"You need to wake up at 4:30 after a fire and see the beautiful universe out there and realize how miniscule this is," he said. "There's always a blessing in store, and I believe the Lord has got a good plan for us.
"It's already happening," added the longtime Southern Baptist who moved to the area seven years ago from Spring, Texas. He praised the hard-working Southern Baptists of Texas Convention crew, noting that his wife plans to join New Mexico's DR team after seeing the ministry firsthand.
"These guys and women are so fantastic; you don't find this in the world," he said. "If this is not a witness, I don't know what is."
Texas Southern Baptists poured their hearts into the work of helping New Mexicans recover from the wildfire that raced across the area after the lightning strike, deploying 44 volunteers during the month of July and sharing their faith along the way.
They were eager to return the favor of serving after Southern Baptist DR volunteers from 11 state conventions, including New Mexico, deployed last year to Texas following the Bastrop area wildfires.
"It is our opportunity and privilege to share with our fellow state conventions in disaster relief ministry," stated Jim Richardson, the SBTC's DR director.
"We have the opportunity to assist our neighbors during their time of need as they come to our assistance when we have a need."
Most local residents were amazed at the kindness of strangers ministering to them. After the devastating loss of his home, one man struggled with this new challenge by moving into an RV trailer on his charred property.
"He was very touched by the fact that people would come from so far away to help him and have no idea who he was," recalled Suzy Scott, an experienced SBTC DR volunteer from Atlanta, Texas, who drove 700 miles to reach the site. "We just told him it was because of the Lord that we were there."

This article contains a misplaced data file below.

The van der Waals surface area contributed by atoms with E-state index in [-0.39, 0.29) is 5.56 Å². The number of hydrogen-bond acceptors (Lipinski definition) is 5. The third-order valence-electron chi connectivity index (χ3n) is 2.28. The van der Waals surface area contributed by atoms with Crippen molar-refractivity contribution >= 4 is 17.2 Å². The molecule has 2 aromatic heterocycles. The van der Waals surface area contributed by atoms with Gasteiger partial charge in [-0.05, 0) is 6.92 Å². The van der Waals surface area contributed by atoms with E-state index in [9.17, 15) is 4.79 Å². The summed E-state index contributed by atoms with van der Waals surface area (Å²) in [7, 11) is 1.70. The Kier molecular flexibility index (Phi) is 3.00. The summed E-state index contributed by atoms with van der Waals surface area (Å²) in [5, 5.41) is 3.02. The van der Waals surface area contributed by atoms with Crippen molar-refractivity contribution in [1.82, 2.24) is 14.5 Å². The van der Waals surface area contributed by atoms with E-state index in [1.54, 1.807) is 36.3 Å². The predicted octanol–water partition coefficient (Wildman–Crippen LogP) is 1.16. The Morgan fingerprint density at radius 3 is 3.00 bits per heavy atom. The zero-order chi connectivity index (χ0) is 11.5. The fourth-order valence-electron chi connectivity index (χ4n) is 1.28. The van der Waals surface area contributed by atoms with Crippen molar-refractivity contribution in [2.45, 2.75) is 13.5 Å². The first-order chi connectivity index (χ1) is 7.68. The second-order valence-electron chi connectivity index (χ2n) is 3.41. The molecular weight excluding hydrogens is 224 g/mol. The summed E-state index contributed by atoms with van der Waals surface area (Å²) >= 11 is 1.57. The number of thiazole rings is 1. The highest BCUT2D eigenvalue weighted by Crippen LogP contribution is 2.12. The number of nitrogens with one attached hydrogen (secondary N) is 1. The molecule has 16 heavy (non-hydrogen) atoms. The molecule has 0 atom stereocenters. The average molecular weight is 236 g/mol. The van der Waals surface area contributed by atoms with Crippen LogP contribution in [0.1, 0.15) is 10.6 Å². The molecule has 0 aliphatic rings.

The Little Bear Fire ended up burning over 69 square miles, destroying 242 homes, and costing an estimated $19 million to fight. Despite the disastrous result, several residents are experiencing new life in Christ.
Without a doubt, the many volunteers who were involved in the ministry are most grateful for the nine people whose lives they had been able to touch with the love of God who professed their newfound faith in Jesus Christ as their personal Lord and Savior.
John Loudat is editor of the Baptist New Mexican; Tammy Reed Ledbetter is news editor for the Southern Baptist Texan.
OBU students offer help
in the 'Land of Smiles'
SHAWNEE, Okla. (Oklahoma Baptist University) -- Filled with friendly, gracious people who value hospitality, Thailand is known as the "Land of Smiles." An eight-member team from Oklahoma Baptist University traveled to the Southeast Asian country on mission to share their own smiles with third-culture kids gathered there.
Southern Baptist mission representatives who live and serve in East Asia gather periodically for times of training and retreat. While the parents participate in meetings, volunteers bring Vacation Bible School and childcare to the meeting site for the representatives' children - the task for OBU's Global Outreach team. During the meetings, missionaries are encouraged in their faith and walk with Christ after a mental, physical and spiritual drain of many months of focused service in East Asia.
"We invest in them by nurturing their spiritual lives as well as evangelistic and discipleship skills for their return to minister in East Asia," said Nathan*, an equipper of new missionaries in East Asia. "OBU investing in the lives of these worker's children refreshes the children as well, which in turn refreshes the family for further service."
Without OBU's investment in the children, the group of workers in East Asia would not be able to nurture, encourage and invest in the entire family during the time of retreat, Curtis explained. By strengthening the entire family, the OBU team enabled missionaries to be strengthened for long-term service.